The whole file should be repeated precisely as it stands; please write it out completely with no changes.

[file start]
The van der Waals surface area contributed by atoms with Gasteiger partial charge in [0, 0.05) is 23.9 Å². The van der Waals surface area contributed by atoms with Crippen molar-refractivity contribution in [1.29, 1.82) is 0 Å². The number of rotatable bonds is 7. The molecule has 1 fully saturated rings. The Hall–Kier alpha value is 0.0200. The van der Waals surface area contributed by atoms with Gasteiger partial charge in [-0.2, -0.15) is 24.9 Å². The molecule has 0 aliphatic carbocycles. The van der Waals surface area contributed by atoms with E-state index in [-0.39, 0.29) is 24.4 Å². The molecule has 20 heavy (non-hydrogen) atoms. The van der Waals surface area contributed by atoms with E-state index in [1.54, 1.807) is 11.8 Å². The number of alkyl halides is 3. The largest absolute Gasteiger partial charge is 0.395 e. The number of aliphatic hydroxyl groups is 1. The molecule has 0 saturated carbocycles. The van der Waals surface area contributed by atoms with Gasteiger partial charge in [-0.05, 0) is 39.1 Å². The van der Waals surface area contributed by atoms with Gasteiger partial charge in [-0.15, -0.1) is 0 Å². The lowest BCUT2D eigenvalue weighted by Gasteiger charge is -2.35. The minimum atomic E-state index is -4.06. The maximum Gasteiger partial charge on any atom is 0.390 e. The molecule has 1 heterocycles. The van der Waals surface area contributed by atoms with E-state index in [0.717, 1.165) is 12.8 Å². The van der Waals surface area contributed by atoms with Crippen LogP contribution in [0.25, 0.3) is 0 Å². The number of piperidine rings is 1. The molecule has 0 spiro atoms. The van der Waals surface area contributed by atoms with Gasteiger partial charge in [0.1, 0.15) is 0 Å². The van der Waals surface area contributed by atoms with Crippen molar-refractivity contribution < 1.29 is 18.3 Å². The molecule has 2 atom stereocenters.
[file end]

The van der Waals surface area contributed by atoms with Gasteiger partial charge in [0, 0.05) is 23.9 Å². The van der Waals surface area contributed by atoms with Crippen molar-refractivity contribution in [1.29, 1.82) is 0 Å². The number of rotatable bonds is 7. The molecule has 1 fully saturated rings. The Hall–Kier alpha value is 0.0200. The van der Waals surface area contributed by atoms with Gasteiger partial charge in [-0.2, -0.15) is 24.9 Å². The molecule has 0 aliphatic carbocycles. The van der Waals surface area contributed by atoms with E-state index in [-0.39, 0.29) is 24.4 Å². The molecule has 20 heavy (non-hydrogen) atoms. The van der Waals surface area contributed by atoms with E-state index in [1.54, 1.807) is 11.8 Å². The number of alkyl halides is 3. The largest absolute Gasteiger partial charge is 0.395 e. The number of aliphatic hydroxyl groups is 1. The molecule has 0 saturated carbocycles. The van der Waals surface area contributed by atoms with Gasteiger partial charge in [-0.05, 0) is 39.1 Å². The van der Waals surface area contributed by atoms with Gasteiger partial charge in [-0.15, -0.1) is 0 Å². The lowest BCUT2D eigenvalue weighted by Gasteiger charge is -2.35. The minimum atomic E-state index is -4.06. The maximum Gasteiger partial charge on any atom is 0.390 e. The molecule has 1 heterocycles. The van der Waals surface area contributed by atoms with E-state index in [0.717, 1.165) is 12.8 Å². The van der Waals surface area contributed by atoms with Crippen LogP contribution in [0.25, 0.3) is 0 Å². The number of piperidine rings is 1. The molecule has 0 spiro atoms. The van der Waals surface area contributed by atoms with Gasteiger partial charge in [0.1, 0.15) is 0 Å². The van der Waals surface area contributed by atoms with Crippen molar-refractivity contribution < 1.29 is 18.3 Å². The molecule has 2 atom stereocenters.